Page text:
Pricing pollution will encourage new investment in cleaner energy, such as renewables, and more efficient use of electricity.
A clean energy future requires major changes to the electricity sector.
Electricity generation accounts for around one third of Australia's emissions. Without a carbon price, emissions from electricity generation are projected to increase by more than 60 per cent over the next 40 years.
A carbon price is projected to reduce electricity emissions 60 per cent below current levels by 2050, as industry and households improve energy efficiency and generators switch to lower emission technologies.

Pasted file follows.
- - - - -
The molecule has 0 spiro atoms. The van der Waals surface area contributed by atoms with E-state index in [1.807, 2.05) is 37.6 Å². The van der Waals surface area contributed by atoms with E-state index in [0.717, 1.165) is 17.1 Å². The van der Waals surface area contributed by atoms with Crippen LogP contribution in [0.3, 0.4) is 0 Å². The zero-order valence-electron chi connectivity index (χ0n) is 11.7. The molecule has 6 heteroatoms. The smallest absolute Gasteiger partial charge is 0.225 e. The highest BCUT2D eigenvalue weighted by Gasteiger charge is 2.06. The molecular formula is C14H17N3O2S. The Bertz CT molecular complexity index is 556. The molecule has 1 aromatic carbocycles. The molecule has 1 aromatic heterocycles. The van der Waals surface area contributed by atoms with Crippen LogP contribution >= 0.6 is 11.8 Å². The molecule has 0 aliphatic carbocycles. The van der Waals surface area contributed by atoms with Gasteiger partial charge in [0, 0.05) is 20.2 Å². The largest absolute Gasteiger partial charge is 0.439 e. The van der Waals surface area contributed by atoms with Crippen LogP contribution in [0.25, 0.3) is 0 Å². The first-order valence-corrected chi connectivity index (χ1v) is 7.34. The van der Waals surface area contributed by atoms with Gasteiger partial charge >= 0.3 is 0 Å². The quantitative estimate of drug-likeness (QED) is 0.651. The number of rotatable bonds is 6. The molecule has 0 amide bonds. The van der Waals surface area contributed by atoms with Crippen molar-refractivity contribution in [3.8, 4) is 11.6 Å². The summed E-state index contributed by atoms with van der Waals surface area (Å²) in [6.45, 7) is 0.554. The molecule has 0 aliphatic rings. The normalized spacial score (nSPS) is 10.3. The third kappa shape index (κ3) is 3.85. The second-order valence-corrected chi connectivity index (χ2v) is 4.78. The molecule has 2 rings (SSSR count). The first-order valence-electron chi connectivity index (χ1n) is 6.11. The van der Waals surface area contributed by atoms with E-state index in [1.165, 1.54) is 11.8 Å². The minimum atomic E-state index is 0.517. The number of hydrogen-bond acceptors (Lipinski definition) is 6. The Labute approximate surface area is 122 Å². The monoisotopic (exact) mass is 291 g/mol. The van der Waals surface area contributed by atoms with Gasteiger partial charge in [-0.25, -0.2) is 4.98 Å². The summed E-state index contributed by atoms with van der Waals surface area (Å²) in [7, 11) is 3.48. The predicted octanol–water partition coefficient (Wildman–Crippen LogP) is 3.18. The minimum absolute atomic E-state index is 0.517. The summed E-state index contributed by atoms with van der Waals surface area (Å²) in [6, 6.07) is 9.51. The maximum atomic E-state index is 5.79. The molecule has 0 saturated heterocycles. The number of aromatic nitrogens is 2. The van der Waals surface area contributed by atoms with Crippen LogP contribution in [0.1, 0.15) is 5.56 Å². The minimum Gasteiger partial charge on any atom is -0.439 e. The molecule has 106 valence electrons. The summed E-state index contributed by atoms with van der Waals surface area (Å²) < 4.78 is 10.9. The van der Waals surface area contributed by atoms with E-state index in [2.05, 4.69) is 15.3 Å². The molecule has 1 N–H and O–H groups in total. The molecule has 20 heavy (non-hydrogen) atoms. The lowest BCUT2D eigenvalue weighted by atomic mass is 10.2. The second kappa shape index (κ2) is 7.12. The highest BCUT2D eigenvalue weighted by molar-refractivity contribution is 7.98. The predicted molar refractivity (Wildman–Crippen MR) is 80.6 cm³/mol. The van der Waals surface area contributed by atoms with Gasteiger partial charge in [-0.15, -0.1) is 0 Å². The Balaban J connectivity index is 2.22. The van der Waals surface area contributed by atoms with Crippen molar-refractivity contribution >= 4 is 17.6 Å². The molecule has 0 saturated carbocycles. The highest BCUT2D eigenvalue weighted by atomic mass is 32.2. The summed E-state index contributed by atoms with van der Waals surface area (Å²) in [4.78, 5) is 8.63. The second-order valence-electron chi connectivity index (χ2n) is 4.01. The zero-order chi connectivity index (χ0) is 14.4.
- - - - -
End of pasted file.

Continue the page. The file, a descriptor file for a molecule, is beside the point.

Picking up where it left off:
Over time, the electricity sector will move away from coal-fired generation to renewables, with renewable energy growing from 10 to 40 per cent of the generation mix by 2050, and conventional coal-fired generation falling from 70 to below 10 per cent of the generation mix by 2050.
This will drive around $100 billion in investment in the renewables sector over the period to 2050.
Output from the renewables sector, excluding hydroelectric, will grow by over 1700 per cent to 2050.
Once commercially viable, carbon capture and storage (CCS) technology will deliver significant emission reductions, comprising almost 30 per cent of generation by 2050.
Of course, the exact mix of generation will depend heavily on a range of uncertain factors, including the cost of new technology and the price of energy commodities like gas.
Renewables mix, 2050